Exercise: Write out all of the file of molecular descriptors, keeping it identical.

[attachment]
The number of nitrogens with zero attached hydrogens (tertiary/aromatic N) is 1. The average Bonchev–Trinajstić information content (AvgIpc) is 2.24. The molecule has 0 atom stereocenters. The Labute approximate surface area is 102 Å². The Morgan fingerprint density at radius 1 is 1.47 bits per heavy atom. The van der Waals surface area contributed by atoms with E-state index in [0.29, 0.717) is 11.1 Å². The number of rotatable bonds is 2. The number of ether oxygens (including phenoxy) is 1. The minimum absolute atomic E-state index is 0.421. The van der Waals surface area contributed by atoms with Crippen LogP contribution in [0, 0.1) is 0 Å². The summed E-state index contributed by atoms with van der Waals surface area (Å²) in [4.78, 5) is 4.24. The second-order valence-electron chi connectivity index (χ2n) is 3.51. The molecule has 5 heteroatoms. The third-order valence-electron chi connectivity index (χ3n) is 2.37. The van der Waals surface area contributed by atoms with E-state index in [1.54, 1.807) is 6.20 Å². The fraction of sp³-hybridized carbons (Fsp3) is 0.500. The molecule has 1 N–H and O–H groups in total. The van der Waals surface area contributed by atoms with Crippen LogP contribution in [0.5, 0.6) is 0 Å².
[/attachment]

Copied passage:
The number of nitrogens with zero attached hydrogens (tertiary/aromatic N) is 1. The average Bonchev–Trinajstić information content (AvgIpc) is 2.24. The molecule has 0 atom stereocenters. The Labute approximate surface area is 102 Å². The Morgan fingerprint density at radius 1 is 1.47 bits per heavy atom. The van der Waals surface area contributed by atoms with E-state index in [0.29, 0.717) is 11.1 Å². The number of rotatable bonds is 2. The number of ether oxygens (including phenoxy) is 1. The minimum absolute atomic E-state index is 0.421. The van der Waals surface area contributed by atoms with Crippen LogP contribution in [0, 0.1) is 0 Å². The summed E-state index contributed by atoms with van der Waals surface area (Å²) in [4.78, 5) is 4.24. The second-order valence-electron chi connectivity index (χ2n) is 3.51. The molecule has 5 heteroatoms. The third-order valence-electron chi connectivity index (χ3n) is 2.37. The van der Waals surface area contributed by atoms with E-state index in [1.54, 1.807) is 6.20 Å². The fraction of sp³-hybridized carbons (Fsp3) is 0.500. The molecule has 1 N–H and O–H groups in total. The van der Waals surface area contributed by atoms with Crippen LogP contribution in [0.5, 0.6) is 0 Å².